In 1889, Thomas Curtis Clarke opened his essay on "The Building of a Railway" with these words: "The world of to-day differs from that of Napoleon more than his world differed from that of Julius Caesar; and this change has chiefly been made by railways."
That was true, and it had happened because of the American engineers, one of whom said, "Where a mule can go, I can make a locomotive go." The poetry of engineering, which required both imagination to conceive and skill to execute, was nowhere more in evidence than in America, where it was the most needed. In England and Europe, after George Stephenson launched the first locomotive in 1829, little of significance in design change took place for the next thirty years. In America nearly everything did, because of the contempt for authority among American engineers, who invented new ways to deal with old problems regardless of precedent.
America was riper than anywhere else for the railroad. It gave Americans "the confidence to expand and take in land far in excess of what any European nation or ancient civilization had been able successfully to control," as historian Sarah Gordon points out. The railroad promised Americans "that towns, cities, and industries could be put down anywhere as long as they were tied to the rest of the Union by rail."
Between 1830 and 1850, American engineers invented the swiveling truck. With it placed under the front end of a locomotive, the engine could run around curves of almost any radius. It was in use in 1831 on the Mohawk and Hudson Railroad. There was nothing like it in England. So too equalizing beams or levers, by means of which the weight of the engine was borne by three of the four driving-wheels, which kept the train on rough tracks. Or the four-wheeled swiveling trucks, one under each end of a car, which let the freight or passenger cars follow the locomotives around the sharpest curves. Another American invention was the switchback, making it possible for the locomotives to chug their way up steep inclines.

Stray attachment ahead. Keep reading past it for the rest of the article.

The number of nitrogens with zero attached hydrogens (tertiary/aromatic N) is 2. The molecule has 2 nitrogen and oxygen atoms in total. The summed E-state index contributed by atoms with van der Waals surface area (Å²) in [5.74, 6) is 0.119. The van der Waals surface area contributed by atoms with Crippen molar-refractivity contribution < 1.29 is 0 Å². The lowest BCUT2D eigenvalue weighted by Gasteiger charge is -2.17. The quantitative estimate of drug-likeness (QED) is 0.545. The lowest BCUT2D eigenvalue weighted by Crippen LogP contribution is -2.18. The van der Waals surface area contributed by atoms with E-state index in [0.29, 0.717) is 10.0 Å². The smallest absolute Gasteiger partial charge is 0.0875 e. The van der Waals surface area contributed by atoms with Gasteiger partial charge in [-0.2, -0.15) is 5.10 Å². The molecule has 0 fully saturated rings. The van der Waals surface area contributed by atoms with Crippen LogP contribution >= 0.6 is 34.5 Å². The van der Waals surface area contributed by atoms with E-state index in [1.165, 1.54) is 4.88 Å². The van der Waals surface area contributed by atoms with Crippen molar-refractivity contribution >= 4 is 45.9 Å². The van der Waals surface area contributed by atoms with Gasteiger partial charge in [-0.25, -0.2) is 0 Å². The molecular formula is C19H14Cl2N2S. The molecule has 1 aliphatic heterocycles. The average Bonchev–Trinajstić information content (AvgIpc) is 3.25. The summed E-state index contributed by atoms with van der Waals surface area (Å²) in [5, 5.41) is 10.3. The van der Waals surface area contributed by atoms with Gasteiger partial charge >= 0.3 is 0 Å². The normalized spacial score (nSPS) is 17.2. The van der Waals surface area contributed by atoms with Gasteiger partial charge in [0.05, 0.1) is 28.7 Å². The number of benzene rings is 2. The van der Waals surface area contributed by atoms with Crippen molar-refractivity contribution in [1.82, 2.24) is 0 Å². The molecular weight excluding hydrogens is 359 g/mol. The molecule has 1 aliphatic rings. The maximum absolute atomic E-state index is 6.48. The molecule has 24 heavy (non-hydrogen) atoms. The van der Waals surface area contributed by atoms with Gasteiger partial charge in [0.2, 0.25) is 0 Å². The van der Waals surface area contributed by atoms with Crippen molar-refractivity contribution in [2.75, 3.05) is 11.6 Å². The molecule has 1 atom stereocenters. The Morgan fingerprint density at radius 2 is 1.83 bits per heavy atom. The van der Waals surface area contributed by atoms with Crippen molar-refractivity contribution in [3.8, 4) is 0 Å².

Something else distinguished the American railway from its English parent. In America it was common practice to get the road open for traffic in the cheapest manner possible, and in the least possible time. The attitude was, It can be fixed up and improved later, and paid for with the earnings.
The wooden bridge and wooden trestle were invented by Leonardo da Vinci in the sixteenth century and put to use for railways by American engineers beginning in 1840. The Howe truss, invented by an American, used bolts, washers, nuts, and rods so that the shrinkage of new timber could be taken up. It had its parts connected in such a way that they were able to bear the heavy, concentrated weight of locomotives without crushing. Had the Howe truss bridges not tended to decay or burn up, they would still be in use today.
The railways made America. Everyone knew that. But there was much left to do. Henry V. Poor, editor of the American Railroad Journal, wrote a year before the Lincoln-Dodge meeting, "In a railroad to the Pacific we have a great national work, transcending, in its magnitude, and in its results, anything yet attempted by man. By its execution, we are to accomplish our appropriate mission, and a greater one than any yet fulfilled by any nation." The mission was, he summed up, to establish "our empire on the Pacific, where our civilization can take possession of the New Continent and confront the Old."
Obviously Dodge wasn't the only engineer who did surveying on the west side of the Missouri River. But he envisioned and convinced Lincoln that the transcontinental railroad should be on a road running almost straight out the forty-second parallel from Omaha, alongside the Platte Valley until it reached the Rocky Mountains and then over the mountains to meet the railroad coming east from California. With help from many others, Dodge and Lincoln inaugurated the greatest building project of the nineteenth century.
Copyright © 2000 by Ambrose-Tubbs, Inc.
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